According to Giuffra’s opening statement, Pullman specified in consenting to the surgery that if specialized detectors in the operating room indicated any damage to the facial nerve that Dr. Schwartz was required to immediately terminate the procedure regardless of how much of the tumor remained.

Despite that requirement, Giuffra told jurors that Dr. Schwartz continued operating for nearly two hours even though the detectors suggested the facial nerve was unresponsive 25 times.

“They had an agreement,” Giuffra said. “There’s a problem? Close me up.”

Giuffra didn’t specify a total amount of damages he would seek during his opening statement, but he did describe to jurors how Pullman’s post-surgical therapy bills exceed $1 million. He said Pullman, an active middle-aged man with a healthy social life prior to the surgery, has been essentially rendered a hermit due to his facial disfigurement.

Representing Dr. Schwartz, attorney Duke DeHaas of LaFollette Johnson DeHaas Fesler & Ames told jurors that Pullman’s treatment completely met the standard of care, and that Dr. Schwartz is considered the leading specialist in acoustic neuroma surgery anywhere in the country.

“He has performed more surgeries for acoustic neuromas than any other surgeon in the United States of America,” DeHaas told the jury. “Everybody knows about him because he is the best there is.”

DeHaas explained that Pullman’s tumor was growing at an unusually rapid rate, and that without rigorous intervention it could eventually kill him. He argued the translab surgery gave Pullman that best chance at removing it with the least risk of regrowth, which he said could require an even riskier follow-up surgery.

He strenuously denied that money had anything to do with Dr. Schwartz’s clinical recommendation and insisted that there is no way to operate on an acoustic neuroma without some risk of damaging the facial nerve.

“It’s just anatomically the way it is,” DeHaas said. “The nerve is that fragile.”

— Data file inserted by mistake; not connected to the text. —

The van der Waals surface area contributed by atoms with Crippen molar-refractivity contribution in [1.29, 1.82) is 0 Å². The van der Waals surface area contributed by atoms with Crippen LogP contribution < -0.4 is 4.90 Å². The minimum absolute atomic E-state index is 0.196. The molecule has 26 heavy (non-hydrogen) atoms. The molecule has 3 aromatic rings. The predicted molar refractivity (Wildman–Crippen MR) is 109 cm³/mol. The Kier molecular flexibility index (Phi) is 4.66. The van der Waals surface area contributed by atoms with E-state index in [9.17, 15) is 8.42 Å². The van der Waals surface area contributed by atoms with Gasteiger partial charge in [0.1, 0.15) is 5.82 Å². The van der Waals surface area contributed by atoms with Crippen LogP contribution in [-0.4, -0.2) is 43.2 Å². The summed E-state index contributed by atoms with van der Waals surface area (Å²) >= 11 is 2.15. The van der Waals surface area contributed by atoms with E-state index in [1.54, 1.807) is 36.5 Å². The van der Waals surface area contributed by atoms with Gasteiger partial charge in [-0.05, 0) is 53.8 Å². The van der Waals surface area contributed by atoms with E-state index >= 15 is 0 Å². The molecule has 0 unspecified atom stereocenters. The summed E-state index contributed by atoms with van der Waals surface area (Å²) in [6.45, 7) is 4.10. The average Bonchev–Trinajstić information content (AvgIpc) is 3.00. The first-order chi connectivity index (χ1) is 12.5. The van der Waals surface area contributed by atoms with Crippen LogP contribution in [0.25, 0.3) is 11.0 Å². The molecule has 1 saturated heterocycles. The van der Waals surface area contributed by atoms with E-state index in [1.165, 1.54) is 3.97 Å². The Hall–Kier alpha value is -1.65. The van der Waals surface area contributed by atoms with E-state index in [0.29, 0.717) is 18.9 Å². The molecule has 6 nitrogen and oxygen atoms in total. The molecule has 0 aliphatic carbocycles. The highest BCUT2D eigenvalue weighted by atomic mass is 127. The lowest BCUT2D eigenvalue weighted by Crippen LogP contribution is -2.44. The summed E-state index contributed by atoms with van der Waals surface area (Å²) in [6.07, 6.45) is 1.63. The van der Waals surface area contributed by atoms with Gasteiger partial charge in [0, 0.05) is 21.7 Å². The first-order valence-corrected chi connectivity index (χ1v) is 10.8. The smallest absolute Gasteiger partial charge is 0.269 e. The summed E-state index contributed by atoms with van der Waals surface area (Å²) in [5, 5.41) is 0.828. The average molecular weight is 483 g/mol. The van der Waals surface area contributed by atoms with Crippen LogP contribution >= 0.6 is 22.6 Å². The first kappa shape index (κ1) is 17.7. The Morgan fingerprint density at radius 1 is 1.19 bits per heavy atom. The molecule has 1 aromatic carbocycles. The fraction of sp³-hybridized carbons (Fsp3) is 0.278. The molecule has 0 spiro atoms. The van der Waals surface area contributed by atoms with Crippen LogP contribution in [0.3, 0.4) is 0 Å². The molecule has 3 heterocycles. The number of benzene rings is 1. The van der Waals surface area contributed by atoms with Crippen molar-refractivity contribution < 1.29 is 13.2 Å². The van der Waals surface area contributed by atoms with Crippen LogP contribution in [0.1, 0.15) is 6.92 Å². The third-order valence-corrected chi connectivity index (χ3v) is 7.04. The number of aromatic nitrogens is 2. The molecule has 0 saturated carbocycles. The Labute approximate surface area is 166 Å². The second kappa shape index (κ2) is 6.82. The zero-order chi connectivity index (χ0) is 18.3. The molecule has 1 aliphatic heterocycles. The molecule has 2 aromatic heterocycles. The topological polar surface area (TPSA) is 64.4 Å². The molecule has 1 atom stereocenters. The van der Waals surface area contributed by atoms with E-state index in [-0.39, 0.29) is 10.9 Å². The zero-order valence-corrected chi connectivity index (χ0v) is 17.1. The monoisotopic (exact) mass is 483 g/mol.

DeHaas told jurors that Giuffra mischaracterized the paper supposedly showing a 50 percent risk of facial nerve damage, and he argued that retained experts who analyzed a video recording of Pullman’s surgery would testify that Dr. Schwartz performed the procedure properly.

DeHaas suggested Pullman’s facial nerve was already damaged when Dr. Schwartz took over from the ENT surgeon - who was not a defendant in the case when openings began - after the ENT performed the initial removal of skull bone to allow access to the tumor.

DeHaas explained Pullman’s tumor was surrounded by so much tissue that he reasonably interpreted the lack of response from the detectors as indicating he wasn’t cutting close enough to the facial nerve to cause any damage, and that he performed a small and medically appropriate amount of additional tumor removal after confirming the facial nerve was no longer responding in order to minimize the chance of dangerous regrowth.

The trial, taking place before Judge J. Stephen Czuleger, is expected to take a number of weeks to complete, and CVN’s gavel-to-gavel coverage will continue for the duration of the proceedings.

The case is captioned David Pullman v. Marc Schwartz MD, et al,, case number BC597684 in Los Angeles County Superior Court.

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Topics: Medical Malpractice, California